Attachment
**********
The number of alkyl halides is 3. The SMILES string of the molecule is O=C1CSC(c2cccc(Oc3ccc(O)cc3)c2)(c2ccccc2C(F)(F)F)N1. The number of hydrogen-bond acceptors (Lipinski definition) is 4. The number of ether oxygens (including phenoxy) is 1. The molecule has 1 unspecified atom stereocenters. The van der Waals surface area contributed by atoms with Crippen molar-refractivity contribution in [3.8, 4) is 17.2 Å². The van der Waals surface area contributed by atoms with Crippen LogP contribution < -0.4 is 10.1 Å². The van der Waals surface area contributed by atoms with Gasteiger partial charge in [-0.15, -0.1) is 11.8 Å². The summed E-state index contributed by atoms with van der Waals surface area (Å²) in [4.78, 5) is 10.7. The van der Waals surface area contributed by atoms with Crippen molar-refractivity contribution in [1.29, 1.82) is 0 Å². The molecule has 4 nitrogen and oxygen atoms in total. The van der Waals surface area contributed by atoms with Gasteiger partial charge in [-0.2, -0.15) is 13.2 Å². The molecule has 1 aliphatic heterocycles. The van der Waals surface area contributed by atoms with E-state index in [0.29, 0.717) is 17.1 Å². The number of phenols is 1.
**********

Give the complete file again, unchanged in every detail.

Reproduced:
The number of alkyl halides is 3. The SMILES string of the molecule is O=C1CSC(c2cccc(Oc3ccc(O)cc3)c2)(c2ccccc2C(F)(F)F)N1. The number of hydrogen-bond acceptors (Lipinski definition) is 4. The number of ether oxygens (including phenoxy) is 1. The molecule has 1 unspecified atom stereocenters. The van der Waals surface area contributed by atoms with Crippen molar-refractivity contribution in [3.8, 4) is 17.2 Å². The van der Waals surface area contributed by atoms with Crippen LogP contribution < -0.4 is 10.1 Å². The van der Waals surface area contributed by atoms with Gasteiger partial charge in [-0.15, -0.1) is 11.8 Å². The summed E-state index contributed by atoms with van der Waals surface area (Å²) in [4.78, 5) is 10.7. The van der Waals surface area contributed by atoms with Crippen molar-refractivity contribution in [1.29, 1.82) is 0 Å². The molecule has 4 nitrogen and oxygen atoms in total. The van der Waals surface area contributed by atoms with Gasteiger partial charge in [-0.2, -0.15) is 13.2 Å². The molecule has 1 aliphatic heterocycles. The van der Waals surface area contributed by atoms with E-state index in [0.29, 0.717) is 17.1 Å². The number of phenols is 1.